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We’ve upgraded to reusable grocery bags, ditched bottled water and started shopping at our local farmers markets. So what’s the next frontier when you want to go green in the kitchen? Composting, of course!
This natural method for recycling your kitchen scraps and lawn clippings is a great way to produce nutrient rich food for your garden. Plus, it keeps all those biodegradable scraps out of landfills. Helping the earth and your garden? Sounds like a win-win. But before you dive into composting at home, there are a few tips you need to know to be successful.
1. Find a composting system that works for you
Before you even start saving potato peels and apple cores, you need to think about your lifestyle. If you have a small household or a small yard, you might want to opt for smaller composting tumblers (this one from Amazon is a great starter bin). If you have a large family, lots of land and plan to get serious about composting, you might want to consider building your own multi-stage compost pile. Ideally, you want a system with two parts: one for active compost (that you add to regularly) and one for, well, composting compost that’s further along and ready to use. Once you have your containers—be it a tumbler, a repurposed garbage can or a custom rig—you can really start getting into the nitty gritty of composting.
2. Know what makes good compost (and what does not)
Once you’re set up, you need to know exactly what sort of materials are compost-friendly. Produce scraps are absolute fair game when it comes to compost—peels, cores, stems and produce past its prime are all welcome in the compost party. Feel free to toss your coffee grounds and tea bags in the compost as well. You should also add dry leaves, grass clippings and other yard trimmings to balance your compost cocktail.
When it comes to compost no-nos, be sure to keep all oils, fats, dairy, eggs, meats, fish and bones out of your compost bin. Also be sure not to toss any weeds into your bin. You don’t want those seeds (or weed killer) recirculating into your garden. One last thing: Fido’s droppings don’t make good compost, so skip tossing that into the pile.
3. Cut it up
When it comes to compost, all those good ingredients will eventually break down to create some amazing plant food. However, if you want those odds and ends to turn into compost faster, you’ll want to break them down into smaller chunks—under four inches across is best. So if you have a few bad apples, just cut them into quarters before tossing them in.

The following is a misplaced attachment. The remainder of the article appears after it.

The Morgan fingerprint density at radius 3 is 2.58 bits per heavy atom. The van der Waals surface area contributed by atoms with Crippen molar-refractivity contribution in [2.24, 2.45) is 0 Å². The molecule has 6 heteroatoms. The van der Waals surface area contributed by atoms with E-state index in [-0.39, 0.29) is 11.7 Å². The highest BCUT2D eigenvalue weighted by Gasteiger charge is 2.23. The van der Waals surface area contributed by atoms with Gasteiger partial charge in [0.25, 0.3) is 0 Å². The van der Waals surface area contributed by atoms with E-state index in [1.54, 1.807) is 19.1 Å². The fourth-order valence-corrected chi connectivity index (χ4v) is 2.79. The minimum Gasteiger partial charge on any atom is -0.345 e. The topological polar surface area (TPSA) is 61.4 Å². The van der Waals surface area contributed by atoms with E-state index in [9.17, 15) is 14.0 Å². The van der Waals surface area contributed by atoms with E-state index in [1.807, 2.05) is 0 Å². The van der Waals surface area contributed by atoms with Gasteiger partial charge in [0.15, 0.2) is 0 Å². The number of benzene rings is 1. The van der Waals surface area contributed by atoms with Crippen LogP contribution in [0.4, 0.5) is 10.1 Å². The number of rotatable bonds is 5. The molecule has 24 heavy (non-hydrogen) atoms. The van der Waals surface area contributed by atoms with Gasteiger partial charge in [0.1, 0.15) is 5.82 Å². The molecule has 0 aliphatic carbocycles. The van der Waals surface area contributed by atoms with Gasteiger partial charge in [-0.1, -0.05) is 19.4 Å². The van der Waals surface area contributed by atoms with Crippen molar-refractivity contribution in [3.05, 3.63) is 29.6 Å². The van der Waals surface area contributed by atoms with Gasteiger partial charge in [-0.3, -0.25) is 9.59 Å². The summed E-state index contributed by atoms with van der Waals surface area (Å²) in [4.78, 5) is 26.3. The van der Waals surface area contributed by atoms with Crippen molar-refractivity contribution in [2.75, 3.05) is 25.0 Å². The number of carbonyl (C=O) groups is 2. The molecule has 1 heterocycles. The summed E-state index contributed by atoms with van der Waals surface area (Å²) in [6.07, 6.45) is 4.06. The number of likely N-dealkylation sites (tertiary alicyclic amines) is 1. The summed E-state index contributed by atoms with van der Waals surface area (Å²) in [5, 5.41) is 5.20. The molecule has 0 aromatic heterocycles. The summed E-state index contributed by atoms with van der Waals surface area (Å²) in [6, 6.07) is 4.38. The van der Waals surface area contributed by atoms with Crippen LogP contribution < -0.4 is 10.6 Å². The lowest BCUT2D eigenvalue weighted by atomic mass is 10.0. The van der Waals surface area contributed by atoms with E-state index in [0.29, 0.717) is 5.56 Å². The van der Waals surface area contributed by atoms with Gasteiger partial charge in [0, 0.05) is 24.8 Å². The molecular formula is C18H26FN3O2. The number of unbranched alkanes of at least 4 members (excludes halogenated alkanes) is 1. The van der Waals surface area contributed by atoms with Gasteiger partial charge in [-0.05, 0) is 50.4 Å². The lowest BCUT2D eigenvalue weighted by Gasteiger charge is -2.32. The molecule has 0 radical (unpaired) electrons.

4. Keep it moving
Left to sit still, your compost pile can start to resemble a trash heap (bad smells, not a lot of decomposition). To keep your compost working, be sure to keep it moving. If you’ve got a tumbler-style composter, just give it a whirl a few times a week. If you have a larger pile in your yard, use a pitch fork to give it a few good turns. More air flow in the compost means those ingredients are breaking down faster.
5. Know which critters are welcome
When it comes to compost, you’re likely to get some visitors, however not all are bad news! Creepy crawlies like worms are signs of good compost (plus they help speed up the process). Pill bugs (or potato bugs) are also normal compost dwellers.
If you find yourself with swarms of flies or boatloads of beetles, you might need to adjust your compost cocktail, according to Dave’s Garden. These creatures aren’t necessarily bad for compost, but they aren’t helping in any way—in fact, they can just be plain irritating. Consider adding more dry matter—old leaves or shredded newspaper—into your compost to make it less fly-friendly.
On occasion larger creatures can find compost inviting, too. Raccoons, rats or even just a nosy dog can be an issue for compost. Try to opt for a closed system (like one of those fancy tumblers) or cage in your compost with chicken wire. These pests are normally attracted to meats, dairy and the like so be extra vigilant about keeping those ingredients out.
6. Find the right balance
While you may feel like a mad scientist adding odds and ends to your compost, the process isn’t as exact as most science experiments. You may find after a few weeks of composting that you need to add more wet or dry materials to keep your compost the right consistency—damp but not wet. Good wet ingredients include those coffee grounds, vegetable peels, past-its-prime fruit and the like. Shredded newspaper, dry leaves and even cardboard are good for drying your compost out a bit.
7. Know when it’s ready
To know when your compost is really working away and when it’s ready to use, you might want to invest in a compost thermometer. This tool—which looks like an exaggerated meat thermometer—reads the temp of your compost. Compost that’s actively decomposing can reach temperatures up to 160ºF at its core. Eventually, though, the pile will cool indicating that you’ve reached the right level of composition for using in your garden—this is typically around 68ºF or so.
Once your compost reaches that lower temperature, feel free to add it to your garden. You can also just keep it on hand—there’s no rush to use it since it will keep and keep and keep.
8. Don’t sweat it!
Compost is incredibly forgiving. Since you’re working with all organic matter, it will all break down eventually. Whether it takes you three months or an entire year, the results will be worth it.
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